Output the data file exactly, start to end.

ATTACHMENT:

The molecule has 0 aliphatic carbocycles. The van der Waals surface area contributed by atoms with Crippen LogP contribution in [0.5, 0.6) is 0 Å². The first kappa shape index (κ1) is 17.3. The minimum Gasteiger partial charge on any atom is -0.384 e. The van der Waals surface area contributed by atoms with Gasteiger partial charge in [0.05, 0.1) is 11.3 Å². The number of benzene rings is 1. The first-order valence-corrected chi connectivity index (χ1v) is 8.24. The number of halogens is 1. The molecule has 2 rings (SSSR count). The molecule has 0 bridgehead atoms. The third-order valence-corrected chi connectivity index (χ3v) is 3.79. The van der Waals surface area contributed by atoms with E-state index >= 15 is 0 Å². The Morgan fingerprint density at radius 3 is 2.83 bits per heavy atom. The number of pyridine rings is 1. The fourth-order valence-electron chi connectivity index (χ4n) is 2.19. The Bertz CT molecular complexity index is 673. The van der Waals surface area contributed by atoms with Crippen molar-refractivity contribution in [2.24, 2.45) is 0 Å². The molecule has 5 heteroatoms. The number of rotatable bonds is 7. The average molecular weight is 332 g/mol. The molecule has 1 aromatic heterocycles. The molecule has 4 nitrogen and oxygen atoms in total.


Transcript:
The molecule has 0 aliphatic carbocycles. The van der Waals surface area contributed by atoms with Crippen LogP contribution in [0.5, 0.6) is 0 Å². The first kappa shape index (κ1) is 17.3. The minimum Gasteiger partial charge on any atom is -0.384 e. The van der Waals surface area contributed by atoms with Gasteiger partial charge in [0.05, 0.1) is 11.3 Å². The number of benzene rings is 1. The first-order valence-corrected chi connectivity index (χ1v) is 8.24. The number of halogens is 1. The molecule has 2 rings (SSSR count). The molecule has 0 bridgehead atoms. The third-order valence-corrected chi connectivity index (χ3v) is 3.79. The van der Waals surface area contributed by atoms with E-state index >= 15 is 0 Å². The Morgan fingerprint density at radius 3 is 2.83 bits per heavy atom. The number of pyridine rings is 1. The fourth-order valence-electron chi connectivity index (χ4n) is 2.19. The Bertz CT molecular complexity index is 673. The van der Waals surface area contributed by atoms with Crippen molar-refractivity contribution in [2.24, 2.45) is 0 Å². The molecule has 5 heteroatoms. The number of rotatable bonds is 7. The average molecular weight is 332 g/mol. The molecule has 1 aromatic heterocycles. The molecule has 4 nitrogen and oxygen atoms in total.